Failed admirals came clanking in chains, triumphant ones with trumpets and cannon fire, trailing captured banners in the sea, the of St Mark streaming in the wind. Also like Blockbuster, whose ubiquity and be-kind-rewind hegemony were obliterated in an instant by a single innovation namely, streaming video over high-speed internet co Venice was the Blockbuster Video of medieval empires. Cyprus was held for nearly a century; you can still see Venetian fortifications at Famagusta. The first section starts with Venice's mercantile rise, and then goes into the story of the Fourth Crusade. A magisterial work of gripping history, City of Fortune tells the story of the Venetian ascent from lagoon dwellers to the greatest power in the Mediterranean - an epic five hundred year voyage that encompassed crusade and trade, plague, sea battles and colonial adventure.
I've now read all of his books and hope he writes more. Indeed, if you have travelled in the eastern Mediterranean, you will have come across traces of the Venetian presence here, there and everywhere, from delicate Italianate campaniles on Dalmatian islands to lowering fortresses in the Peloponnese. He writes vividly, quotes often from primary sources, and evokes an outward-looking, freewheeling, audacious cultural attitude in Venice—very different from the rest of Europe at that time. The enterprise only collapsed when the Portuguese and other west Europeans began sailing around the horn of Africa and eliminating the need for the Venetian middlemen. Landfall brought all the vicissitudes of life.
The first-hand accounts were vivid and helped piece the more tedious parts together. Roger Crowley was born in 1951 and spent part of his childhood in Malta. Crowley's book on Venice is about the Stato da Mar, and as such, is exactly one of the things I've been on the lookout for. And there were more Venetian-Ottoman wars: it was a Venetian mortar shell that, landing on an Ottoman ammunition dump, blew up the Parthenon in 1687. Through both books is the thread of the simmering and then open conflict with Islam that was to dominate the western world for so many centuries. He read English at Cambridge University and taught English in Istanbul, where he developed a strong interest in the history of Turkey. Three years later his second book, Empires of the Sea, told the story of the conflict in the Mediterranean between the Ottomans and the Christian powers during the 16th century, concentrating on the great siege of Malta and the famous victory over the Turks at Lepanto.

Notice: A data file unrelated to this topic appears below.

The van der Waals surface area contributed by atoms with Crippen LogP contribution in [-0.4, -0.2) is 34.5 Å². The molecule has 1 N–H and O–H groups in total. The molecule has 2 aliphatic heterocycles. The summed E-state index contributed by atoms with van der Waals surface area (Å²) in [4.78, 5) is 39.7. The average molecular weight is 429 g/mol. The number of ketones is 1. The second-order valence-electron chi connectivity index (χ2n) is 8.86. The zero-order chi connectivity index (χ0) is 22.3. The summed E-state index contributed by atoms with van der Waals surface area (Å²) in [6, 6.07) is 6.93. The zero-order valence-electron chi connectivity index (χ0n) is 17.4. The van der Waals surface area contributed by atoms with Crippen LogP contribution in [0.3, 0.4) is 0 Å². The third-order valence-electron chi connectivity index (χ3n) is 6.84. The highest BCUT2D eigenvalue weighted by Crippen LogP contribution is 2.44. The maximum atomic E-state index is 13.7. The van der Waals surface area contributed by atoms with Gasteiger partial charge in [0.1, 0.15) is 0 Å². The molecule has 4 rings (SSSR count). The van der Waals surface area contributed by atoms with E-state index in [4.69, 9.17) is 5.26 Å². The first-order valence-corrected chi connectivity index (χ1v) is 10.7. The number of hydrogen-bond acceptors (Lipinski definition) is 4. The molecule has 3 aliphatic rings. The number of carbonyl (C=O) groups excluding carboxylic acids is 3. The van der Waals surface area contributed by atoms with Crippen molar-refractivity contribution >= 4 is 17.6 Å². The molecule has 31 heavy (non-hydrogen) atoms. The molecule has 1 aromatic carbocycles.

I felt Crowley did a great job with the narration, I was glued from the beginning. I have read many history books in my life, and studied history, but something about his back and forth lost me. The book then covers the fight near to the death with Genoa which lengthy war effectively killed off any chance of a Crusader and enabled the Ottoman threat to grow. Under the lion banner of St Mark, she created an empire of ports and naval bases which funnelled the goods of the world through its wharfs. We moderns often view the past through the warm mists of over-idealization or the dark clouds of easy condemnation. Drawing on firsthand accounts of pitched sea battles, skillful negotiations, and diplomatic maneuvers, Crowley paints a vivid picture of this avaricious, enterprising people and the bountiful lands that came under their dominion.
Certainly, the loss of Negroponte and the Battle of Zonchio aren't anything I recall hearing of before. He lives in Gloucestershire, England. Or, if it suited Venice, it diverted those crusaders for its own military goals, e. City of Fortune details Venice's golden age from 1200-1500, when the city-state ruled the seas in the the eastern Mediterranean and was powerful enough to conquer the Byzantines. But it was not an enjoyable read. As to why Venice eventually waned as a great power, that is as interesting as why the city rose in the first place. That culture, more than a key geographical location, is a major reason why Venice was the richest city in Europe during this period.